Receiving a breast cancer diagnosis at any age is devastating. However, if a woman is in her reproductive years, the news can be even more difficult. Through the shock and fear of it all, it’s important to remember that having a family is still possible.
The Fertility Preservation Talk
Following a cancer diagnosis, patients are in a mental fog. Right away, a list of doctor appointments take place such as surgeons, oncologists, radiologists and plastic surgeons if breast reconstruction surgery is needed.
If a patient is in her reproductive years, it’s essential that she add a fertility specialist on that list. It’s vital that she make this appointment before beginning any treatments. At this time, a woman needs to know her options and create a plan.
While each patient is different, medical matters to discuss are the following:
- Fertility preservation such as egg freezing or embryo freezing
- How much time should pass after cancer treatments to become pregnant
- What to do if pregnancy is not advisable due to oral cancer suppressing drugs
Fertility specialists for younger patients are part of a patient’s medical team.
How Surrogates Can Help
Fertility preservation includes egg freezing and embryo freezing. However, some patients may not be able to carry their baby. Again, this is all patient dependent.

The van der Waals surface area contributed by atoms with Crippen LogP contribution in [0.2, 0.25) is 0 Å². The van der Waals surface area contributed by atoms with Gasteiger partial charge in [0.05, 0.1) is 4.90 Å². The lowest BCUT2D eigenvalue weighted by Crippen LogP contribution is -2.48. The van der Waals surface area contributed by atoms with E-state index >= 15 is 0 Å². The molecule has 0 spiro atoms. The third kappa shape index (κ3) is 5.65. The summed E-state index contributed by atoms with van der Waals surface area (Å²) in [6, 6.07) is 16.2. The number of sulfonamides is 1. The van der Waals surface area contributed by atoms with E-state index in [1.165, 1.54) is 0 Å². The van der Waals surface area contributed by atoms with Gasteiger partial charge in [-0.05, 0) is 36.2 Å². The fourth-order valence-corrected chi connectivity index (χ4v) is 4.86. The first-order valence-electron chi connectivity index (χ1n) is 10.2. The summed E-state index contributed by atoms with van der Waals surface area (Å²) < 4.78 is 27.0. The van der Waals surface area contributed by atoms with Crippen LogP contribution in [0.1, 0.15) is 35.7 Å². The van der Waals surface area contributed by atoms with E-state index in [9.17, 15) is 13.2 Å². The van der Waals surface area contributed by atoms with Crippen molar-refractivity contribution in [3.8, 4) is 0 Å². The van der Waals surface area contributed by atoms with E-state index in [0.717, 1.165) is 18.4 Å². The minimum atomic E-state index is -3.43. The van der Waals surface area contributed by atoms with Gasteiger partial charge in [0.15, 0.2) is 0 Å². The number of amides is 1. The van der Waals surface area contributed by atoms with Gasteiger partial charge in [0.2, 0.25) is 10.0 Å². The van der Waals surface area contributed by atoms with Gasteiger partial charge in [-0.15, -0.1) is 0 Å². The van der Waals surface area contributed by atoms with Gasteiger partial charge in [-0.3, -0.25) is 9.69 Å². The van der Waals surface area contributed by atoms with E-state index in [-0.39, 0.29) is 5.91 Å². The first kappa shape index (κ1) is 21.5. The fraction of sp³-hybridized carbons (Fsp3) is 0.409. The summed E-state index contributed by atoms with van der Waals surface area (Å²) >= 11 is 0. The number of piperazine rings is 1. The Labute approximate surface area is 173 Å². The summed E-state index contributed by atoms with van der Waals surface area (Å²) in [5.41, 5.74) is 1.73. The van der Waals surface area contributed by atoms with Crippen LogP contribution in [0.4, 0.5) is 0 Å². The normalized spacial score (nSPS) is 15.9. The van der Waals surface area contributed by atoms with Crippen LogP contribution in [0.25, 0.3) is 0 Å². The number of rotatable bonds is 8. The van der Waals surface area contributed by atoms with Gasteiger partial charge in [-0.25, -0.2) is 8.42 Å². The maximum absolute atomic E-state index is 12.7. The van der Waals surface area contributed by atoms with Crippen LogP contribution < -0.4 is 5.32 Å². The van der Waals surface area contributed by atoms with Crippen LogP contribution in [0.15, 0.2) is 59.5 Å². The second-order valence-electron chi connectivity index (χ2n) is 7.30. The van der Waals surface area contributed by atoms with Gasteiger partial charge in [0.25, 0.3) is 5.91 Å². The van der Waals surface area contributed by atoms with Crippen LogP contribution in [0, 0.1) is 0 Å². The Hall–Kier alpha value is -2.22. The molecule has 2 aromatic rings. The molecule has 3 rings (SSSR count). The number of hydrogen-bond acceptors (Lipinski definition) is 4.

If a woman is on a five-year course of cancer-suppressing drugs following her surgery and/or treatment, that medication could be harmful to her fetus. In cases such as this, a surrogate is a perfect option to help carry a breast cancer survivor’s baby.
For example, television host and fashion designer, Giuliana Rancic, was diagnosed with breast cancer at 36 years old. Rancic underwent a bilateral mastectomy with breast reconstruction.
Also part of her treatment was oral medication to help prevent future cancer. Rancic turned to a gestational carrier who carried her son and gave birth in August 2012.
Be it frozen eggs or embryos, a woman can look ahead to the future knowing that she is doing what she can not to let cancer dictate her future.
She will have the family she has always wanted through assisted reproduction.
How Egg Donors Can Help
There are times a breast cancer survivor needs an egg donor to help build her family. Even if she did undergo fertility preservation before her cancer treatments, the frozen eggs or frozen embryos may not have worked out.
Despite those preservation efforts, they may not have resulted in a successful pregnancy either for her or her surrogate.
In these cases, egg donation is highly recommended.
There are top egg donor agencies that have an impressive database of donor applicants. They also undergo medical and psychological screenings. Donors vary in nationalities, academic accomplishments and more.
When choosing an egg donor, it’s vital that intended parents take their time. Once an egg donor is selected, either a survivor can carry her baby or her surrogate can.
Parenthood After Breast Cancer
For younger breast cancer patients, partnering with a fertility specialist is essential. It provides them with options and empowerment when they need it most. No matter what fertility road they take, motherhood is attainable after cancer.